Circa 1800's Victorian
A cute house around the corner
Like in most older neighborhoods, there are alleys--some paved, some not. This is where you take your trash and recyclables to be picked up every week. You never have to worry about things piling up because nothing stays back there for long. I believe some folks around here have made a career out of finding one man's trash and making it their own treasure. In fact, when I'm out jogging I have seen a few things myself, and have thought about jump-starting my career back in the antiquing world.
The house has everything you would want in an old house, high ceilings, wood floors, crown molding, French doors, lots of natural light and a decent flow plan for all five rooms. The best part was there was no bad 70's redo. No major problems—just plumbing and electrical issues that we could easily work on. We were happy the roof checked out.
Since the one and only bathroom was the ugliest we had ever seen, we decided to start there. After all, we have to have a bathroom! I came up with a plan.
I assigned the Hubby the task of going to his day job to collect checks needed for the mortgage and the repairs for the house (how easy for him!). I assigned myself duties such as general contractor, decorator, painter, and gardener.
Notes to self:
Rip out the entire existing bathroom
Add tongue and groove beadboard
Add subway tile
Add polished chrome sconces
Add new toilet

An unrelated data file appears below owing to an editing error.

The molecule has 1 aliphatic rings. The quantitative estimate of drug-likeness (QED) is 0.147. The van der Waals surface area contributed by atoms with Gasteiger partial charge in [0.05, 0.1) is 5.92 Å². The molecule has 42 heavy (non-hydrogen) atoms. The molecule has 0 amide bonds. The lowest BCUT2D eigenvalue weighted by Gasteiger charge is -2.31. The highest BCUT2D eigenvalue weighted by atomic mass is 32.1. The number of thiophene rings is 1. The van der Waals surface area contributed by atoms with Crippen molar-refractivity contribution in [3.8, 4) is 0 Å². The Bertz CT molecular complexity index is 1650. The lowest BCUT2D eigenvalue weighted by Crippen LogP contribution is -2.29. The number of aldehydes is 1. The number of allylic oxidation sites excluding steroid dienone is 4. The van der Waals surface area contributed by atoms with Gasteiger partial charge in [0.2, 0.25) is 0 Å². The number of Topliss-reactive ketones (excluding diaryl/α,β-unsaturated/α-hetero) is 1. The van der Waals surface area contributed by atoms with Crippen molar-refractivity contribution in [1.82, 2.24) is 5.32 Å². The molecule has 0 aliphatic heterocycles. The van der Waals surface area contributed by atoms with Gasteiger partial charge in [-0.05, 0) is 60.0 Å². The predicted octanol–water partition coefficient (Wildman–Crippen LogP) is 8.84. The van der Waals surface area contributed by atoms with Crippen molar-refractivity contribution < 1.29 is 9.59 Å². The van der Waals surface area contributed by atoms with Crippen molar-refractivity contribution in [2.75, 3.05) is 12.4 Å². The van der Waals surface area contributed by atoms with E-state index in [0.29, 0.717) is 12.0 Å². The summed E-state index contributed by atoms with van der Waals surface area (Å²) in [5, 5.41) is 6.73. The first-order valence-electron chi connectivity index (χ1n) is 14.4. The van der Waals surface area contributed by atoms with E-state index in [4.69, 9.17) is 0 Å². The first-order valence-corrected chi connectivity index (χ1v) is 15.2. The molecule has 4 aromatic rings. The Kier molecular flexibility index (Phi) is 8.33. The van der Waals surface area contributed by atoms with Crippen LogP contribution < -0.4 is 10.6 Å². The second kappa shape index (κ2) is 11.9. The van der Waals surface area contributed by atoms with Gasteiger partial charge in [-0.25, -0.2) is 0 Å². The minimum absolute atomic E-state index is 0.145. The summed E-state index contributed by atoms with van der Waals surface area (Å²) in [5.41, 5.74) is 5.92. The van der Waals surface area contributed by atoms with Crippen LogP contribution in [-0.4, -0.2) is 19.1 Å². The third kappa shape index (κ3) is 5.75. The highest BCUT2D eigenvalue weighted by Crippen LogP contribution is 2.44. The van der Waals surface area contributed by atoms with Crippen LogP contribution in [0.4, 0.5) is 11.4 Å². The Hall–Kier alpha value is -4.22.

Add new bathtub
Add new pedestal sink
Add new retro black & white floor tile
Add accordion mirror for that 1930's nostalgia look
Add train rack for towels
One magazine that I have always enjoyed since it came out is Cottage Living . What better way to start the scheme of my cottage then with a cottage magazine! I have always admired style editor Heather Chadduck for her talent and creativeness. I went back to the December 2006 article they did on her house in Birmingham, Alabama. I wholeheartedly agree with her on tongue and groove. I had used beadboard in our first house but I had used sheets. This time, I used the real tongue and groove. Overall, we did everything but the tub.
Found the black & white pinwheel tile at Renaissance Tile & Bath
Found the accordion mirror, train rack, sconces, shower curtain and trash can at Restoration Hardware.
Found recessed mirror at Pottery Barn. A closeout special!
Found subway tiles at Home Expo—four hundred and something dollars worth of tiles for seventy-five dollars. Plenty for my plumber to redo his mistakes.
When the May issue of Martha Stewart Living appeared, I was most excited. I love this look, light and airy! However, I had already painted every square inch of our interior, and knew my husband would not be happy with me for changing my mind. Nonetheless, great inspiration.
Image courtesy of HBO's Sex & City
Notes to self:
Add Sex & the City wallpaper
Paint rest of walls color from the wallpaper (maybe cooking apple green #32 or Green Ground #206)
Change god-awful chandelier
Create shoebox custom closet
Add curtains other than the Duchess Blue that I had just bought from Silk Trading Company
Keep bedding simple with white lines
Find end tables
Currently this is what I have done.
Found and installed 1930’s crystal chandelier. Found the chandelier at the Winchester Antique Mall in Franklin, TN. 615-791-5846.
Had my country music song writer wanna-be carpenter install wallpaper http://www.farrow-ball.com/ Ringwold Ref. No: BP 1637 .
Still waiting for custom shoe size closet.
Located curtains I like but I’m having trouble justifying to hubby.
Made my first IKEA purchase (parson end table)!
I just recently asked Lucilla for her opinion. She has designed for Pratesi (very high end linen company) and for d.porthhault (another very high end linen company) and Monet jewelry. So she knows a thing or two about design. She told me, “Put the chandelier on a dimmer, add a table with a skirt and call it a day” It’s Bella!!!! I was pleased. With that, I’ll talk about old textiles tomorrow.